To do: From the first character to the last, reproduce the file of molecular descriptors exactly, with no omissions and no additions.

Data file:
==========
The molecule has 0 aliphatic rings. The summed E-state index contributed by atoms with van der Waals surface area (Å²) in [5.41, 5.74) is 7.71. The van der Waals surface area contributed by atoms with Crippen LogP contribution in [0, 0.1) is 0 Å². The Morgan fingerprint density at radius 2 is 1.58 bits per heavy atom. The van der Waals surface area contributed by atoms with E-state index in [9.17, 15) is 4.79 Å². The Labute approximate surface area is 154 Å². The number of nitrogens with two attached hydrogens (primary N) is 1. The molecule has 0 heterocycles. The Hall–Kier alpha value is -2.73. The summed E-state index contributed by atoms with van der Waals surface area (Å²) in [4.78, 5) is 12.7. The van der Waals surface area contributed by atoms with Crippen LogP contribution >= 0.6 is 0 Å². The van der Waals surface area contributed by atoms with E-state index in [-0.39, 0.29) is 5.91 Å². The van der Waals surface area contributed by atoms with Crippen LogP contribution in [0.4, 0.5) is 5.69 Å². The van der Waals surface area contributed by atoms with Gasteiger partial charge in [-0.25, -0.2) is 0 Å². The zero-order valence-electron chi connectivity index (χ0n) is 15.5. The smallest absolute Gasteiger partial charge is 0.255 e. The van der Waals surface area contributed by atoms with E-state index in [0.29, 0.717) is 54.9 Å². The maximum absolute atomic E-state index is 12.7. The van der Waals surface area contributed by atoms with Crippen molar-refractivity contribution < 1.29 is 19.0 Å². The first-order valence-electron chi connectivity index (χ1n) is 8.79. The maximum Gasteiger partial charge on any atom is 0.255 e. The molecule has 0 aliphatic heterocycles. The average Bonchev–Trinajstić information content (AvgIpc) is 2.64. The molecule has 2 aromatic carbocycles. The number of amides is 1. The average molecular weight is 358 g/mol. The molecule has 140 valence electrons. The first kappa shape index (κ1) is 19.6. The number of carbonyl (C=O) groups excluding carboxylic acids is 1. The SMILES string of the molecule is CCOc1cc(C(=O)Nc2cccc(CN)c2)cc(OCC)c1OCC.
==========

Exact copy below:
The molecule has 0 aliphatic rings. The summed E-state index contributed by atoms with van der Waals surface area (Å²) in [5.41, 5.74) is 7.71. The van der Waals surface area contributed by atoms with Crippen LogP contribution in [0, 0.1) is 0 Å². The Morgan fingerprint density at radius 2 is 1.58 bits per heavy atom. The van der Waals surface area contributed by atoms with E-state index in [9.17, 15) is 4.79 Å². The Labute approximate surface area is 154 Å². The number of nitrogens with two attached hydrogens (primary N) is 1. The molecule has 0 heterocycles. The Hall–Kier alpha value is -2.73. The summed E-state index contributed by atoms with van der Waals surface area (Å²) in [4.78, 5) is 12.7. The van der Waals surface area contributed by atoms with Crippen LogP contribution >= 0.6 is 0 Å². The van der Waals surface area contributed by atoms with E-state index in [-0.39, 0.29) is 5.91 Å². The van der Waals surface area contributed by atoms with Crippen LogP contribution in [0.4, 0.5) is 5.69 Å². The van der Waals surface area contributed by atoms with Gasteiger partial charge in [-0.25, -0.2) is 0 Å². The zero-order valence-electron chi connectivity index (χ0n) is 15.5. The smallest absolute Gasteiger partial charge is 0.255 e. The van der Waals surface area contributed by atoms with E-state index in [0.29, 0.717) is 54.9 Å². The maximum absolute atomic E-state index is 12.7. The van der Waals surface area contributed by atoms with Crippen molar-refractivity contribution < 1.29 is 19.0 Å². The first-order valence-electron chi connectivity index (χ1n) is 8.79. The maximum Gasteiger partial charge on any atom is 0.255 e. The molecule has 0 aliphatic heterocycles. The average Bonchev–Trinajstić information content (AvgIpc) is 2.64. The molecule has 2 aromatic carbocycles. The number of amides is 1. The average molecular weight is 358 g/mol. The molecule has 140 valence electrons. The first kappa shape index (κ1) is 19.6. The number of carbonyl (C=O) groups excluding carboxylic acids is 1. The SMILES string of the molecule is CCOc1cc(C(=O)Nc2cccc(CN)c2)cc(OCC)c1OCC.